- Addresses change across organizations
- Focuses on how organizations work together
- Based on the premise that collaboration among community organizations leads to a more comprehensive coordinated approach to a complex issue that can be achieved by one organization.
- Provides a useful foundation for understanding and enhancing community mobilization to address a range of public health issues such as emergency preparedness and tobacco control.
History and Application of Interorganizational Relations Theory (IOR)
Beginning in the 1960s, researchers had a growing interest in how the environment affected organizational behavior.
Specifically, interest in how organizations could decrease uncertainty in the environment through collaboration.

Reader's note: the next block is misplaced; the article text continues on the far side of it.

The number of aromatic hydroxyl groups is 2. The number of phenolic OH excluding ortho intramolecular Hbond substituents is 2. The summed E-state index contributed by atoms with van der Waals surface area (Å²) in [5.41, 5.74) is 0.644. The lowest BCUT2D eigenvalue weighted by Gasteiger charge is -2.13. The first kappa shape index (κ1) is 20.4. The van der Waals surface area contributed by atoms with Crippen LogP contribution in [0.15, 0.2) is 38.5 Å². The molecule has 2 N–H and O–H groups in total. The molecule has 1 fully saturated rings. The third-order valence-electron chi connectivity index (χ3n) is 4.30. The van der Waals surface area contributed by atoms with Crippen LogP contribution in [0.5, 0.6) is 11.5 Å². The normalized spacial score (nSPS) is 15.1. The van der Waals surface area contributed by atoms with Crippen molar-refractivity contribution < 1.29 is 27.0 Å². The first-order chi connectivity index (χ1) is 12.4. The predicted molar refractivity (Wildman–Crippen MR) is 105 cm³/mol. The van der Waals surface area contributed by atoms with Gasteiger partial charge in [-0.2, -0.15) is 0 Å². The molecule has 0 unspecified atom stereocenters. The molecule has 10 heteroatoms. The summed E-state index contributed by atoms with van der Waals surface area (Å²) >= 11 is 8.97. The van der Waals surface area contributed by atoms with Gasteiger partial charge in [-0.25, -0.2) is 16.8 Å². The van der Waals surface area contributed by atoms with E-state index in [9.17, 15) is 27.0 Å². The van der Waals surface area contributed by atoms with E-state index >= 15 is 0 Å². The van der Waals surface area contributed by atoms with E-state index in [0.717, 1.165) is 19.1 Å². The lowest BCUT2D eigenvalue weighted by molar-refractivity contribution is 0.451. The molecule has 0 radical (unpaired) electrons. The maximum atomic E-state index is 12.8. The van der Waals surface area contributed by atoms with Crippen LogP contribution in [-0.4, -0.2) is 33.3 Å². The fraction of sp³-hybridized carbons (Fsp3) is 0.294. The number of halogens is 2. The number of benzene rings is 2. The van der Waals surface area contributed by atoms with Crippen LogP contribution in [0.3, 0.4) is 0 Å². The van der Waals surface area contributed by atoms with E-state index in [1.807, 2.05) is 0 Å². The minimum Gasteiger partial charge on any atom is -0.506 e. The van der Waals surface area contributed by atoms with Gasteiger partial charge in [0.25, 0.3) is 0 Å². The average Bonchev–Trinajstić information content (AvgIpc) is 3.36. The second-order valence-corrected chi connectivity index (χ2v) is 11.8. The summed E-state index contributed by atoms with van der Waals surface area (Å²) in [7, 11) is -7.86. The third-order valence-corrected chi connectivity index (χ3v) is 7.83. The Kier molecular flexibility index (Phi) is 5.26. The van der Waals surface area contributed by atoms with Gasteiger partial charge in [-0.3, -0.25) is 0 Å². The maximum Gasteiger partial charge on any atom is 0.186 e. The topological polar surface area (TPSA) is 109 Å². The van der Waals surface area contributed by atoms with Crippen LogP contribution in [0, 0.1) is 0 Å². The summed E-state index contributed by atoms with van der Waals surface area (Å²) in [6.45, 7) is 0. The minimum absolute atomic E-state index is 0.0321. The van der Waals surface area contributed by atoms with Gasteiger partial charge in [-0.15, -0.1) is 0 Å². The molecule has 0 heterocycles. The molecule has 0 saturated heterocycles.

Stated benefits of collaboration include:
- Access to new ideas, material, and other resources
- Reduced duplication of services
- More efficient use of resources
- Increased power and influence
- Ability to address issues beyond a single organization's domain
- Shared responsibility for complex or controversial issues
Alternatively, costs of collaboration include:
- Diversion of organizational resources or mission
- Incompatibility with partner organizations' policies or positions
- Delays in taking action due to consensus building
Factors critical to IOR formation include:
- Recognition of the need for coordination and interdependence; available resources (time, staff, and expertise).
- Mandates from a funding or regulatory agency; clear and mutually shared goals, values, interests and norms.
- Positive previous experience in working together.
Stage theory is often used to explain how IORs evolve over time.
The design of an IOR, including its structure and processes, will reflect the degree of complexity of the environment in which the organization operates